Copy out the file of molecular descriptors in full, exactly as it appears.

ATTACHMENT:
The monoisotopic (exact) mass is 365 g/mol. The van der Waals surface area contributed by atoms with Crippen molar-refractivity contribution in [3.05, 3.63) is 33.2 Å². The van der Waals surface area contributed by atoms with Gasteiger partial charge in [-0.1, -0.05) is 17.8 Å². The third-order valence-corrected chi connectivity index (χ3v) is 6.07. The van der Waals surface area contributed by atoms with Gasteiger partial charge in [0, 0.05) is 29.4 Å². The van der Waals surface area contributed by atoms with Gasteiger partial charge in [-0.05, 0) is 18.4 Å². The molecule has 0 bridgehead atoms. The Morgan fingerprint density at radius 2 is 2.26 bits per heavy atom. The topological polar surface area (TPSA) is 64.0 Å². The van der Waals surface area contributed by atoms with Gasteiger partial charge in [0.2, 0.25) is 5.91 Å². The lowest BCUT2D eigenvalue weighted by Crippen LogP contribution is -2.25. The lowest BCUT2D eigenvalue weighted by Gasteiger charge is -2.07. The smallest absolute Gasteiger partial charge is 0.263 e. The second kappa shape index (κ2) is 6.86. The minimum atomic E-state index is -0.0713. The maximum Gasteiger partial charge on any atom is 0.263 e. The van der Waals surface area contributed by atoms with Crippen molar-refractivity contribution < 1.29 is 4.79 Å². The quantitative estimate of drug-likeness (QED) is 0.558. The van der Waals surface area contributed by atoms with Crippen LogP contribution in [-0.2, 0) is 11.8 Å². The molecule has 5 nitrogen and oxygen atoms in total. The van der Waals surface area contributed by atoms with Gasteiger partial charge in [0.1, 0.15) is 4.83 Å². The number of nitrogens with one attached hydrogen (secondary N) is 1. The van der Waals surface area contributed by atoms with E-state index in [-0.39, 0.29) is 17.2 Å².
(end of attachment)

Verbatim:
The monoisotopic (exact) mass is 365 g/mol. The van der Waals surface area contributed by atoms with Crippen molar-refractivity contribution in [3.05, 3.63) is 33.2 Å². The van der Waals surface area contributed by atoms with Gasteiger partial charge in [-0.1, -0.05) is 17.8 Å². The third-order valence-corrected chi connectivity index (χ3v) is 6.07. The van der Waals surface area contributed by atoms with Gasteiger partial charge in [0, 0.05) is 29.4 Å². The van der Waals surface area contributed by atoms with Gasteiger partial charge in [-0.05, 0) is 18.4 Å². The molecule has 0 bridgehead atoms. The Morgan fingerprint density at radius 2 is 2.26 bits per heavy atom. The topological polar surface area (TPSA) is 64.0 Å². The van der Waals surface area contributed by atoms with Gasteiger partial charge in [0.2, 0.25) is 5.91 Å². The lowest BCUT2D eigenvalue weighted by Crippen LogP contribution is -2.25. The lowest BCUT2D eigenvalue weighted by Gasteiger charge is -2.07. The smallest absolute Gasteiger partial charge is 0.263 e. The second kappa shape index (κ2) is 6.86. The minimum atomic E-state index is -0.0713. The maximum Gasteiger partial charge on any atom is 0.263 e. The van der Waals surface area contributed by atoms with Crippen molar-refractivity contribution < 1.29 is 4.79 Å². The quantitative estimate of drug-likeness (QED) is 0.558. The van der Waals surface area contributed by atoms with Crippen LogP contribution in [-0.2, 0) is 11.8 Å². The molecule has 5 nitrogen and oxygen atoms in total. The van der Waals surface area contributed by atoms with Gasteiger partial charge in [0.1, 0.15) is 4.83 Å². The number of nitrogens with one attached hydrogen (secondary N) is 1. The van der Waals surface area contributed by atoms with E-state index in [-0.39, 0.29) is 17.2 Å².